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Dependency of a piece of technology is another piece of technology that's required for the former to work (typically e.g. a software library that's required by given computer program). Dependencies are bad! Among programmers the term dependency hell refers to a very common situation of having to deal with the headaches of managing dependencies (and recursively dependencies of those dependencies). Unfortunately dependencies are also unavoidable. However we at least try to minimize dependencies as much as possible while keeping our program functioning as intended, and those we can't avoid we try to abstract (see portability) in order to be able to quickly drop-in replace them with alternatives. It turns out with good approach we can minimize dependencies very close to zero.

Having many dependencies is a sign of bloat and bad design. Unfortunately this is the reality of mainstream "modern" programming. For example at the time of writing this Chromium in Debian requires (recursively) 395 packages LMAO xD And these are just runtime dependency packages, we aren't even counting all the hardware features each of this package relies on etc...

Though dependencies are primarily bad because they endanger whole functionality of a program as such, i.e. "it simply won't run without it", they are also bad for another reason: you have no control over how a dependency will behave, if it will be implemented well and if it will behave consistently. OpenGL for example caused a lot of trouble by this because even though the API is the same, different OpenGL implementations performed differently under different situations and made one game run fast with certain combinations of GPUs and drivers and slow with others, which is why Vulkan was created. It is also why some programmers write their own memory allocation functions even though they are available in the standard library etc. -- they know they can write one that's fast and will be fast where they want it to be.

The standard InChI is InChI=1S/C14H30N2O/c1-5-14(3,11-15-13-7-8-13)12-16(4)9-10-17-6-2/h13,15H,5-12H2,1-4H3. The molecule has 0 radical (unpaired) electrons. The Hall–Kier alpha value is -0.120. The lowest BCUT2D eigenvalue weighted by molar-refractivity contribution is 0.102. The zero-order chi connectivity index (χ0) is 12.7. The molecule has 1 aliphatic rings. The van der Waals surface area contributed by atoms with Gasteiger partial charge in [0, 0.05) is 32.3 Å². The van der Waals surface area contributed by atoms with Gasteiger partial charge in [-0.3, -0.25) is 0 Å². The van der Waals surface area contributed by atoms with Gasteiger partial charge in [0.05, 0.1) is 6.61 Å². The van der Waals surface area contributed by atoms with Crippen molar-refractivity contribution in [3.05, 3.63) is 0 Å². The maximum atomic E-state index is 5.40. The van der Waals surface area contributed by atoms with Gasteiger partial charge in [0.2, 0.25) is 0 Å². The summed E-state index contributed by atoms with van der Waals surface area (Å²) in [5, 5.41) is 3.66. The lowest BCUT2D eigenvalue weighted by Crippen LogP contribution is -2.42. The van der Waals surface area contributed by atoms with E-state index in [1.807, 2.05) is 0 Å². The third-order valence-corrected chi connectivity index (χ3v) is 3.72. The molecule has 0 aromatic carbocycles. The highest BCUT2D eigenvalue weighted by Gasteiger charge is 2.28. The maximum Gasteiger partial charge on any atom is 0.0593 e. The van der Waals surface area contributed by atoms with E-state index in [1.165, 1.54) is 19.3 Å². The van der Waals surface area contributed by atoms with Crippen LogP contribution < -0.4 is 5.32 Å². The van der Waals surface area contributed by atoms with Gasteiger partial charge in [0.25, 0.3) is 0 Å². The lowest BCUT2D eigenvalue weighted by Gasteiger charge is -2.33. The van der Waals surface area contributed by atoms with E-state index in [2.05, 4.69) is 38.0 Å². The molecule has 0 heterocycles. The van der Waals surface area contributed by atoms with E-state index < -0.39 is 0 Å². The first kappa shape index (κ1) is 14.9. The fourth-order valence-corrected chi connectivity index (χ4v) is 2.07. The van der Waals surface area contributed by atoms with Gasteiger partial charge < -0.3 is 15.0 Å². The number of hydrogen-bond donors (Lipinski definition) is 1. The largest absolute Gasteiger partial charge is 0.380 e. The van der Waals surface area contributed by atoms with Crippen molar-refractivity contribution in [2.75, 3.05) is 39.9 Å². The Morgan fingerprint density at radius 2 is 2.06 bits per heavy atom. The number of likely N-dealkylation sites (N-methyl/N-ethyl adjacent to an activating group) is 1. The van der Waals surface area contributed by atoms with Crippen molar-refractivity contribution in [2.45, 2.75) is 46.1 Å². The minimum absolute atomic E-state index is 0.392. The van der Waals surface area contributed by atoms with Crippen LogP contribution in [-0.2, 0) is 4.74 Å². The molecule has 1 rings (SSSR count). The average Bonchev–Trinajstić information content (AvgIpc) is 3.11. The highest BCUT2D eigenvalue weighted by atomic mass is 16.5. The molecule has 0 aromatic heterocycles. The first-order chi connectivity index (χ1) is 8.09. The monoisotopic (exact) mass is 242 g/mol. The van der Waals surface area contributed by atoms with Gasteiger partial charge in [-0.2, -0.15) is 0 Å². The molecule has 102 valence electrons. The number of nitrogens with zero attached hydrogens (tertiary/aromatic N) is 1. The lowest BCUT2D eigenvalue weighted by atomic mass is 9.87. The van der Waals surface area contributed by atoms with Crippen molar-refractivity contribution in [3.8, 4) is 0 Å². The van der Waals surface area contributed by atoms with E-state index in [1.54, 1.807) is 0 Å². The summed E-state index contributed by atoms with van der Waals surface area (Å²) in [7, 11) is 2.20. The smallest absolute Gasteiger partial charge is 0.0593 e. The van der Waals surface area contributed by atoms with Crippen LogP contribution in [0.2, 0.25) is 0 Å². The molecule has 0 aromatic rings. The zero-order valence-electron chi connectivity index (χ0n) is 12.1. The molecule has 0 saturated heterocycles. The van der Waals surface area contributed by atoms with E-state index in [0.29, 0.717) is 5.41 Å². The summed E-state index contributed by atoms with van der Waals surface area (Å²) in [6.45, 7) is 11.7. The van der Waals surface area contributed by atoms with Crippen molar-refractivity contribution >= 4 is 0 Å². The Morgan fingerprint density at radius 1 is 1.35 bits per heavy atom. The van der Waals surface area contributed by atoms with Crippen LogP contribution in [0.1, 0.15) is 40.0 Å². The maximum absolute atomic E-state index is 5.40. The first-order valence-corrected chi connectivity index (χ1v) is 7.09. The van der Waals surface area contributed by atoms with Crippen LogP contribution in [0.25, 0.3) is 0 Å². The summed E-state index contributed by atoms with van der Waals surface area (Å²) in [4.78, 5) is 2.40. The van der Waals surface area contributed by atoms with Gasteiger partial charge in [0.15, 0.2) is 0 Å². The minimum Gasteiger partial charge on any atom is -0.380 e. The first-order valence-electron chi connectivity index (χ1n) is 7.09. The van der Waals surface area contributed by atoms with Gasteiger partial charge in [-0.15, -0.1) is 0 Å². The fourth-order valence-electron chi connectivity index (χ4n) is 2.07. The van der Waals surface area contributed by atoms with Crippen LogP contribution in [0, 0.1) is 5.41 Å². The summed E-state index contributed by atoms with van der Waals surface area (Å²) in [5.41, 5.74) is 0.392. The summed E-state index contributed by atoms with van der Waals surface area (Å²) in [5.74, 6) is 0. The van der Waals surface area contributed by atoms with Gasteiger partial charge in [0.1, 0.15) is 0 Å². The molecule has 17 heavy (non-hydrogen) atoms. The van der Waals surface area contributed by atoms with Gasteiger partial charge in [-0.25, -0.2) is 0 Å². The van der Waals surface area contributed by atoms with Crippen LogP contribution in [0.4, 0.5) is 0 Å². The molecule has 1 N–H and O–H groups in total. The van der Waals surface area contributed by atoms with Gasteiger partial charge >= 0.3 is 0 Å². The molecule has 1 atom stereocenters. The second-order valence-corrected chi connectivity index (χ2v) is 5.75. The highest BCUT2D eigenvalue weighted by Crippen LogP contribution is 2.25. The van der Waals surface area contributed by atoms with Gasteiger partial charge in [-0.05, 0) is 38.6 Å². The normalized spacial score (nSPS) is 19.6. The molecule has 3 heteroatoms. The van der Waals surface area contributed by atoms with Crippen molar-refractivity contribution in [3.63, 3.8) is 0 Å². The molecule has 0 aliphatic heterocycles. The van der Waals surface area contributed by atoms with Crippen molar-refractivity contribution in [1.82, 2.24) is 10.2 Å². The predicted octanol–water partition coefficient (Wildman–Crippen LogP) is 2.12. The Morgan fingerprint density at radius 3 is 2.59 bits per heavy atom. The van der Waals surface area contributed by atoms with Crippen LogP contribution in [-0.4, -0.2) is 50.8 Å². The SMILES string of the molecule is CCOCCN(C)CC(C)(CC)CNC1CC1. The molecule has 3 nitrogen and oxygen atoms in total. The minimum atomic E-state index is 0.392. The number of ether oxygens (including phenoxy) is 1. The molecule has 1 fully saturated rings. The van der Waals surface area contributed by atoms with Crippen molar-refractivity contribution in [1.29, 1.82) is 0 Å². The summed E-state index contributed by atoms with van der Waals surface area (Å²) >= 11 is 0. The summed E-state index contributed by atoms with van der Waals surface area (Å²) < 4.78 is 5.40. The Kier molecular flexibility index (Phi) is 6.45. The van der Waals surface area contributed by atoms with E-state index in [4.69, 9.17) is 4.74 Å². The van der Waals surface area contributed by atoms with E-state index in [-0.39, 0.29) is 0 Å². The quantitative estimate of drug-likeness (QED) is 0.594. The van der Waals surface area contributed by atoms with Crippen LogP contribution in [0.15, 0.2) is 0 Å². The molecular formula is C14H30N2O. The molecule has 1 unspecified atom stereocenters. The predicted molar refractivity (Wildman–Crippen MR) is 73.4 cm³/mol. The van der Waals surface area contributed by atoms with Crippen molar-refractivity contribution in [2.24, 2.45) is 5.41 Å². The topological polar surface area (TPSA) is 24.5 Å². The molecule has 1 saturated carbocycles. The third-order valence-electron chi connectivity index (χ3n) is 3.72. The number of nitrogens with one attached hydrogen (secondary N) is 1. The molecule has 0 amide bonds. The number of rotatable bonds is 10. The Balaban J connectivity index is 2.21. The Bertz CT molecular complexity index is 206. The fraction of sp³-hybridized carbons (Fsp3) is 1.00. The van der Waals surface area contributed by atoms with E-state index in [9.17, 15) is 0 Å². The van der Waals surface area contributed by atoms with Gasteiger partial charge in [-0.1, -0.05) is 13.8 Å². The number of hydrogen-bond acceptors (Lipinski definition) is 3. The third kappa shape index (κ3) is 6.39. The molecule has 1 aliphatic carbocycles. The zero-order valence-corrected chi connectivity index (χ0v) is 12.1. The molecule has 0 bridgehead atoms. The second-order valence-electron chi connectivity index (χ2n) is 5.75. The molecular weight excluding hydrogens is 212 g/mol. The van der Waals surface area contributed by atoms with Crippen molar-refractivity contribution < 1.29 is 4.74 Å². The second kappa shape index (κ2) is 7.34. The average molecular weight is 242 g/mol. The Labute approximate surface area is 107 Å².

In software development context we usually talk about software dependencies, typically libraries and other software packages such as various frameworks. However, there are many other types of dependencies we need to consider when striving for the best programs. Let us list just some of the possible types:

Good program will take into account ALL kinds of these dependencies and try to minimize them to offer freedom, stability and safety while keeping its functionality or reducing it only very little.

Why are dependencies so bad? Because your program is for example:

Really it can't be stressed enough that ALL dependencies have to be considered, even things such as the standard library of a programming language or built-in features of a language that "should always" come with the language. It is e.g. common to hear C programmers say "I can just use float because it's part of C specification and so it has to be there" -- well technically yes, but in practice many C implementations for some obscure platforms will end up being unfinished, incomplete or even intentionally non-compliant with the standard, no standard can really physically force people to follow it, OR the compiler's floating point implementation may simply suck (or it HAS TO suck because there's no floating point hardware on the platform) so much that it will technically be present but practically unusable. This will mean that your program COULD work on the platform but DOESN'T, even if some piece of paper somewhere says it SHOULD. So REALLY REALLY do not use non-trivial features that you don't really need, it really does help. If you really want to make your program truly dependency light, always ask something like this: "If our civilization and all its computers disappear and only the literal text of my program survives, how hard will it be for future civilizations to make it actually run?".

How to Avoid Them


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